Our production of Christopher Hampton's The Philanthropist has allowed me to bring back some outstanding members of the Roundabout family. David Grindley, of course, is the talented director of last season’s Pygmalion, and I was eager to work with him once again. And it’s wonderful to welcome back the great Matthew Broderick, who last appeared at the Laura Pels Theatre in The Foreigner.
Last year, we were privileged to present the first Broadway revival of Christopher Hampton’s Les Liaisons Dangereuses, and I am thrilled to be doing his work once again. That play was a brilliant adaptation that came in the middle of this playwright’s stunning and wide-ranging career. What’s so fantastic about The Philanthropist is that it is one of Hampton’s earlier works (written in 1970 when he was just 24 years old!), and it has both the cheeky edge of that young writer and the incisiveness of the master observer of human behavior we have come to know over the years.
The Philanthropist tells the story of Philip, a member of the insular world of college intellectuals with the distinguishing characteristic of liking absolutely everything and everyone he encounters. While others profess strongly-held opinions or pursue inescapable romantic urges, Philip just can’t work himself up into a lather about anything. As he says himself, he doesn’t even have “the courage of my lack of convictions.”
What’s fascinating about this play is watching the hilarious and telling ways in which people react to Philip’s total neutrality. His seemingly harmless lack of subjectivity leads those around him to project on this blank slate of a man whatever they want – if they want an argument, they assume that he is disagreeing with them; if they want to incite a seduction, they assume that his passivity is acceptance – and that’s where things start to get intriguingly messy.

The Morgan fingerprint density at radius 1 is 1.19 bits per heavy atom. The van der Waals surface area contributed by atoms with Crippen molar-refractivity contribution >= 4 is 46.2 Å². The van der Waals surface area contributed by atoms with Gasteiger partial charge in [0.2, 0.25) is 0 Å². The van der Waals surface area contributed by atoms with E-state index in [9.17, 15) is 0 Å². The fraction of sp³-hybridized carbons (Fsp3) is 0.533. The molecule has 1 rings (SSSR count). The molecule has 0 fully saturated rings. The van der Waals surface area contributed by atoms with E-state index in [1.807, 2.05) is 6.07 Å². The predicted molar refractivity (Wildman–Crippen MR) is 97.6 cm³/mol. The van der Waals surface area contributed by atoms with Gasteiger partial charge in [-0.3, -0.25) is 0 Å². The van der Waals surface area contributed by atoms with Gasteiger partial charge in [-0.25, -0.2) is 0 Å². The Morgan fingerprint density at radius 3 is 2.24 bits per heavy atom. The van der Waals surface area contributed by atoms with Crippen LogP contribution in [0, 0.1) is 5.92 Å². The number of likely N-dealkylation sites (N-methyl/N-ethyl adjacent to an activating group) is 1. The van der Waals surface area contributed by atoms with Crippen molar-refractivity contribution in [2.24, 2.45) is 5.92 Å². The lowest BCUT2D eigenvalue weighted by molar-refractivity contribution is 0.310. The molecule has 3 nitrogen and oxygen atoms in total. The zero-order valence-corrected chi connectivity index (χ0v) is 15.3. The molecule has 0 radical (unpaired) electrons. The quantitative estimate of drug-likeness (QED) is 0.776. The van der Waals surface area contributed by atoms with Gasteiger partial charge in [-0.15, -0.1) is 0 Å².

Essentially, Hampton has created Philip to be an inversion of Alceste, the character from Moliere’s The Misanthrope who hated absolutely everything and everyone he encountered, and who had no trouble in expressing his distaste. Side by side, the two characters make you wonder – is an excess of opinions really worse than an absence of them? Alceste may be insufferable in his constant displeasure, but is a man who is incapable of reacting strongly to even the most outlandish of circumstances any better?
These are the questions that, to me, make this play so remarkable. While turning The Misanthrope on its head, Hampton has also created a witty comedy of manners with an undercurrent of emotional devastation and at least one highly theatrical surprise that will catch even the most astute theatergoer off-guard. Needless to say, I consider that kind of writing to be no easy feat. It’s an unpredictable, thrillingly unique play, and I know that this first Broadway revival is in the best of hands with David Grindley and this amazing cast.
I look forward to seeing you at the theatre!
2008-2009 Season, The Philanthropist